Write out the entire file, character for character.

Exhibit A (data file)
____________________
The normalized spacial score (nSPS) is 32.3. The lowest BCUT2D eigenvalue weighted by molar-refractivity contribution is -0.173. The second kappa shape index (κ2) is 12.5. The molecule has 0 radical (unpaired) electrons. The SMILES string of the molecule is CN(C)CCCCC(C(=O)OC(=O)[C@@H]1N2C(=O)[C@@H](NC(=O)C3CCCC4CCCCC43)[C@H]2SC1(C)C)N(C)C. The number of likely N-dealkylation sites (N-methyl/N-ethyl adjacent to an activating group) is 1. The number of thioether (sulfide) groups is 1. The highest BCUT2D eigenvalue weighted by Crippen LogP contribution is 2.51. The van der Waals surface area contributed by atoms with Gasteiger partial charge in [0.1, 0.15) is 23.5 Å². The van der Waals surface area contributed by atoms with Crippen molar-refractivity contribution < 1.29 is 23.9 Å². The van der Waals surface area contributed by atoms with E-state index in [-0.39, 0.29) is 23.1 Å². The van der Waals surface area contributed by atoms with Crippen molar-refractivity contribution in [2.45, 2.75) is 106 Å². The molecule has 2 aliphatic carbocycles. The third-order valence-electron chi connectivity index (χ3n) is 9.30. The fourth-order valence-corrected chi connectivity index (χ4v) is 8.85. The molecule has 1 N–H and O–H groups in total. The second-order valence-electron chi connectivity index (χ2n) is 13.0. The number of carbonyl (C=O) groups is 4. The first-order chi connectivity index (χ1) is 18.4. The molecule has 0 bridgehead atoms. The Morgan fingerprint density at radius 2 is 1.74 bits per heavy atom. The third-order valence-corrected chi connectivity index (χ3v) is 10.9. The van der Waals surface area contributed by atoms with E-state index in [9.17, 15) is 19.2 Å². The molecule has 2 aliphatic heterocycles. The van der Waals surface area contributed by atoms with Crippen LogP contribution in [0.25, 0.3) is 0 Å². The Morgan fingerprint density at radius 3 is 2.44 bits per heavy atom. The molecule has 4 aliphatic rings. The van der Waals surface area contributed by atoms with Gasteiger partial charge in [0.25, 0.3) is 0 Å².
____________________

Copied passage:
The normalized spacial score (nSPS) is 32.3. The lowest BCUT2D eigenvalue weighted by molar-refractivity contribution is -0.173. The second kappa shape index (κ2) is 12.5. The molecule has 0 radical (unpaired) electrons. The SMILES string of the molecule is CN(C)CCCCC(C(=O)OC(=O)[C@@H]1N2C(=O)[C@@H](NC(=O)C3CCCC4CCCCC43)[C@H]2SC1(C)C)N(C)C. The number of likely N-dealkylation sites (N-methyl/N-ethyl adjacent to an activating group) is 1. The number of thioether (sulfide) groups is 1. The highest BCUT2D eigenvalue weighted by Crippen LogP contribution is 2.51. The van der Waals surface area contributed by atoms with Gasteiger partial charge in [0.1, 0.15) is 23.5 Å². The van der Waals surface area contributed by atoms with Crippen molar-refractivity contribution < 1.29 is 23.9 Å². The van der Waals surface area contributed by atoms with E-state index in [-0.39, 0.29) is 23.1 Å². The van der Waals surface area contributed by atoms with Crippen molar-refractivity contribution in [2.45, 2.75) is 106 Å². The molecule has 2 aliphatic carbocycles. The third-order valence-electron chi connectivity index (χ3n) is 9.30. The fourth-order valence-corrected chi connectivity index (χ4v) is 8.85. The molecule has 1 N–H and O–H groups in total. The second-order valence-electron chi connectivity index (χ2n) is 13.0. The number of carbonyl (C=O) groups is 4. The first-order chi connectivity index (χ1) is 18.4. The molecule has 0 bridgehead atoms. The Morgan fingerprint density at radius 2 is 1.74 bits per heavy atom. The third-order valence-corrected chi connectivity index (χ3v) is 10.9. The van der Waals surface area contributed by atoms with E-state index in [9.17, 15) is 19.2 Å². The molecule has 2 aliphatic heterocycles. The van der Waals surface area contributed by atoms with Crippen LogP contribution in [0.25, 0.3) is 0 Å². The Morgan fingerprint density at radius 3 is 2.44 bits per heavy atom. The molecule has 4 aliphatic rings. The van der Waals surface area contributed by atoms with Gasteiger partial charge in [0.25, 0.3) is 0 Å².